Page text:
Quick facts for travelers planning on driving in New Zealand
You can legally drive in New Zealand for up to 12 months if you have either a current driver's license from your home country or an International Driving Permit (IDP). After 12 months you are required to convert to a New Zealand license. This applies to each visit to New Zealand.
In New Zealand all drivers, including visitors from other countries, must carry their license or permit at all times when driving. You will only be able to drive the same types of vehicles you are licensed to drive in your home country. The common legal age to rent a car in New Zealand is 21 years.
If your license is not in English, you must bring an English translation with you or obtain an IDP. IDPs are only available for purchase in Ireland from the AA. To obtain an application form plus further details on IDPs click here.
It’s important to note that if you are caught driving without an acceptable English translation or an IDP, you may be prosecuted for driving unlicensed or for driving without an appropriate license and will be liable for an infringement fee of NZ$400 or up to NZ$1,000 on conviction in court.
The Police also have the power to forbid an unlicensed driver to drive until they have an appropriate license. If you continue to drive after being forbidden, the vehicle you are driving will be impounded for 28 days, at the vehicle owner's expense. You may also risk not being covered by your insurance in the event of a crash.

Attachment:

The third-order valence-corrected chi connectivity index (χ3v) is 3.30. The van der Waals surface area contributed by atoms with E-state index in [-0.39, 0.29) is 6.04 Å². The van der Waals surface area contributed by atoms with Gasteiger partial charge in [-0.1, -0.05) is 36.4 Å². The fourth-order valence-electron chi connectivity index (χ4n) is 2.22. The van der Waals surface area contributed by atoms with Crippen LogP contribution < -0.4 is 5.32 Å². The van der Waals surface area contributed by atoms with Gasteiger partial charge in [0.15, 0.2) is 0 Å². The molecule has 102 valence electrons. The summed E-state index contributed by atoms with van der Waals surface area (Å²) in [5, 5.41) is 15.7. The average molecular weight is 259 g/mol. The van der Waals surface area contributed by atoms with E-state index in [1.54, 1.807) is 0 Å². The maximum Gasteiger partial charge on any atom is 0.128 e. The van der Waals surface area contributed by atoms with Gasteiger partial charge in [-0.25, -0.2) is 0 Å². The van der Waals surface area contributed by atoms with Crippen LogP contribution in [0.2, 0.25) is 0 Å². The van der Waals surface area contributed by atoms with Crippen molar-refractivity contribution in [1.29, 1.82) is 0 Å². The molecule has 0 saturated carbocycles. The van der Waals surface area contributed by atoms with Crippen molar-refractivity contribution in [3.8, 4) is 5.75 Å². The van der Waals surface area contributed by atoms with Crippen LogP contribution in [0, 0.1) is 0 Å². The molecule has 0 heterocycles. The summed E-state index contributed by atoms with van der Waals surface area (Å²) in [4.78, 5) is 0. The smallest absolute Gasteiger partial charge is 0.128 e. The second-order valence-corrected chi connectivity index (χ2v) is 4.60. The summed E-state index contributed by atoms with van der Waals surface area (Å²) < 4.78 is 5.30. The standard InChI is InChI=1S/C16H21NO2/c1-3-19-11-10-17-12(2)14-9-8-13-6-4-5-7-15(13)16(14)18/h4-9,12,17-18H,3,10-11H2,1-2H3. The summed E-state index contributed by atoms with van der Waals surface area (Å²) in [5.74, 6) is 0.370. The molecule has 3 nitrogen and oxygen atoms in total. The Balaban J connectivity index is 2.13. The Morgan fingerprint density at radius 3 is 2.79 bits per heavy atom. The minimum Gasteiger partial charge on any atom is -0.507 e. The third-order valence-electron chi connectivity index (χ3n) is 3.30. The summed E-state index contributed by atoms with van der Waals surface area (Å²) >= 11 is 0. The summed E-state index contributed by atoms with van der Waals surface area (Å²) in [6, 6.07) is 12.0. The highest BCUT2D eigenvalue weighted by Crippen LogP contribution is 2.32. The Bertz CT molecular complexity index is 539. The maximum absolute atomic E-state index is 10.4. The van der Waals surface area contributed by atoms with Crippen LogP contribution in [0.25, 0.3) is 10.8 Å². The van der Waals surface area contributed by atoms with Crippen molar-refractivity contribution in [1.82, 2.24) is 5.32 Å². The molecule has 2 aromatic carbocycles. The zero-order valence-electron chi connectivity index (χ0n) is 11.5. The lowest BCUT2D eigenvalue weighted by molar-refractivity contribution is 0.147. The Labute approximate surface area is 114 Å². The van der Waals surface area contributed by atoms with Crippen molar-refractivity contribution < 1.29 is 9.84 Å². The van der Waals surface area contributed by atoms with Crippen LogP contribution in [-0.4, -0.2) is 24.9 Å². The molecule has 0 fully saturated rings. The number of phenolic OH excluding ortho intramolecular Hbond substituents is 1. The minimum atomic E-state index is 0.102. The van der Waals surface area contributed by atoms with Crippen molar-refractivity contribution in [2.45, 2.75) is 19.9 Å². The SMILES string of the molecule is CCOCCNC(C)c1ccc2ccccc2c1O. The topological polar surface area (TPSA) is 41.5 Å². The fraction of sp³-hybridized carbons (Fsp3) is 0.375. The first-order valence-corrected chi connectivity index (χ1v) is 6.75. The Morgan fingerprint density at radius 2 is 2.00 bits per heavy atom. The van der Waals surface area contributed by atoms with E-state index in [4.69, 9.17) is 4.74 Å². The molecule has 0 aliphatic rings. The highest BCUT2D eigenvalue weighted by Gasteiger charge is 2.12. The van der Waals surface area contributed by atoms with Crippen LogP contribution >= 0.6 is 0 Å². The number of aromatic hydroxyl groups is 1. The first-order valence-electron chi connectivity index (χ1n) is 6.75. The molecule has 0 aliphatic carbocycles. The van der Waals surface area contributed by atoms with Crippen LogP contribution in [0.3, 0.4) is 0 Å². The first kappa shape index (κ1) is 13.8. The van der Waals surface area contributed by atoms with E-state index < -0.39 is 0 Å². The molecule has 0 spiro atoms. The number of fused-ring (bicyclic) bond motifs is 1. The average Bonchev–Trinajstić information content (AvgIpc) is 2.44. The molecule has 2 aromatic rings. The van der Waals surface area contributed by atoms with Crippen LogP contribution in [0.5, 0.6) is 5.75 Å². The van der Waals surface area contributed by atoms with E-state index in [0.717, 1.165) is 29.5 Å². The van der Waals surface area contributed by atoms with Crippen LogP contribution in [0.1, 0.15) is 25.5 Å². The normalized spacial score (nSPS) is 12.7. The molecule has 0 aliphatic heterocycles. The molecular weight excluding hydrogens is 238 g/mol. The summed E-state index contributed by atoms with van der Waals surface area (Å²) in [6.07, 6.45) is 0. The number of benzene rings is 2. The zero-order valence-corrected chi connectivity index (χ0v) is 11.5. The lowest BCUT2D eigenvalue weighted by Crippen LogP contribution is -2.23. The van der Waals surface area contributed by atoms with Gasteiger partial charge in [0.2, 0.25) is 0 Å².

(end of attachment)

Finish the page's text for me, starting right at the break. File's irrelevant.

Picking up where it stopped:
New Zealanders drive on the left-hand side of the road. Drivers give way (or yield) to all traffic crossing or approaching from the right.
The speed limit is 100km/h on the open road and 50km/h in urban areas. You will find multi-lane motorways and expressways on the approaches to the larger cities, with most roads being dual carriageways. Signposting follows standard international symbols and all distances are in kilometers (km).
Both drivers and passengers must wear a safety belt in both the front and back seats. All children under the age of five must be properly restrained by an approved child restraint when travelling in cars or vans.
Do not drink alcohol before driving in New Zealand, drinking and driving laws are strictly enforced.
Cycling and Motorbikes
Helmets for riders of cycles and motorbikes must be worn at all times.
Rear and front lights on cycles are required at night.
Motorbikes should drive with a headlight on at all times.
Cycling is not permitted on motorways.
For comprehensive information about driving in New Zealand, from road rules to vehicle safety, visit the NZ Transport Agency
Road safety advice
Always drive on the left-hand-side of the road and give way to your right.
All road distances are measured in kilometers.
When turning left, give way (yield) to traffic crossing or approaching from your right.
When the traffic light is red, you must stop. There is no left turn rule as in North America.
The amber traffic light means stop unless you are so close to the intersection you can’t stop safely.
The speed limit on the open road is usually 100km/h (approx 60m/h). In urban areas the speed limit is 50km/h. Speed limits are strictly enforced by the police.
Drivers and passengers must wear seat belts or child restraints at all times, in both front and rear seats.
Driving under the influence of alcohol or drugs is a crime in New Zealand and strictly enforced by police, with severe penalties for offenders.